From becoming the first person to win two Olympic medals for independent India to evading authorities investigating a deadly beating, wrestler Sushil Kumar has had a dramatic life.
Kumar is one of the prime suspects in the death of former junior wrestling champion Sagar Dhankad, who police say was killed on May 4 in what media reports described as a “clash”.
The Delhi Police’s initial investigations revealed that the violence was the result of a real estate dispute. Dhankad lived in a rented apartment owned by Kumar, according to the police, and had been asked to vacate the place.
The confrontation occurred late at night in New Delhi’s Chattrasal Stadium, one of the country’s most sought-after stadiums for wrestling. On May 7, three days after Dhankad’s death, the Delhi Police claimed to recover mobile phone footage which they said showed Kumar and other men beating up Dhankad and his friends inside the stadium complex. Several people were injured but Dhankad did not survive, police said.
Now police across several Indian states are on the hunt for Kumar and other suspects in the case.
“People known to them are being questioned and efforts to trace them are on. We had some recent leads on Kumar’s location and accordingly raids are being conducted to arrest him,” an unnamed investigator in charge of the case told the Hindustan Times. Kumar’s family hasn’t seen him since May 4, according to Indian media reports.
At the 2008 Beijing Olympics, Kumar became the second Indian wrestler to win an Olympic medal. He followed that up with a silver at the 2012 Olympics. Kumar also won medals and accolades at the Commonwealth Games, the World Wrestling Championships, and the Asian Games.
But he has also been involved in several spats with other wrestlers and the subject of several allegations of violence.
A public feud between Kumar and fellow Olympic medallist Yogeshwar Dutt led to Dutt breaking off to open his own wrestling school. In another incident, a senior coach alleged that Kumar assaulted him, and joined Dutt.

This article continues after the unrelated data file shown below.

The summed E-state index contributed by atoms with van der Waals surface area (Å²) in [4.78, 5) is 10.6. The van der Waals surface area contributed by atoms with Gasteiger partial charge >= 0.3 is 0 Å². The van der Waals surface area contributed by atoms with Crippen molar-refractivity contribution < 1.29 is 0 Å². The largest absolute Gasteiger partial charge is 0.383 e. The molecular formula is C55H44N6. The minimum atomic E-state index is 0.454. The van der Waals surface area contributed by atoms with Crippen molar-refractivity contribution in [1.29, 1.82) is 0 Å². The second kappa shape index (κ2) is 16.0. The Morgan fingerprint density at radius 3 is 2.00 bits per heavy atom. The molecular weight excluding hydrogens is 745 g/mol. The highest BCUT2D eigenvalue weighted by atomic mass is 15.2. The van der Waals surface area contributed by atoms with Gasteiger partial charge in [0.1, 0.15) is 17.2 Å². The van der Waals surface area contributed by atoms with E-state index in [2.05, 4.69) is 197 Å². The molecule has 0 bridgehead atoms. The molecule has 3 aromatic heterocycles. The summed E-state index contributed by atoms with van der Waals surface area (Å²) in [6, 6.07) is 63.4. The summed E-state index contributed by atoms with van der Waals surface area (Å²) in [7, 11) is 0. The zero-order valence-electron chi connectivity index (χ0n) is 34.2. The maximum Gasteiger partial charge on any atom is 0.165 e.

In 2015, several Indian wrestlers including Commonwealth Games and Asian Games champion Bajrang Punia cut ties too. In 2017, wrestler Parveen Rana — Kumar’s former training partner — alleged that he and his brother were beaten up by Kumar’s supporters after national selection trials. “None of my friends or supporters were involved in the brawl,” Kumar told the Hindustan Times. He had claimed earlier that Rana had bitten him during a bout. “He bit me but no problem, it might be his tactics to stop me from performing well. All this is a part of sports,” Kumar had told reporters after the bouts. “Whatever happened here was wrong. I condemn it. There was mutual respect after the fight ended,” he added.
Meanwhile, the Wrestling Federation of India (WFI) is worried about the damage to the sport’s image in the country as the fallout continues.
“The sport has struggled hard in earning a reputation because for long wrestlers were known only as a bunch of goons,” WFI assistant secretary Vinod Tomar told the Press Trust of India.
Chhatrasal Stadium — considered the breeding ground for India’s best men’s freestyle wrestlers — is also reeling under the shock of its star athlete’s downfall.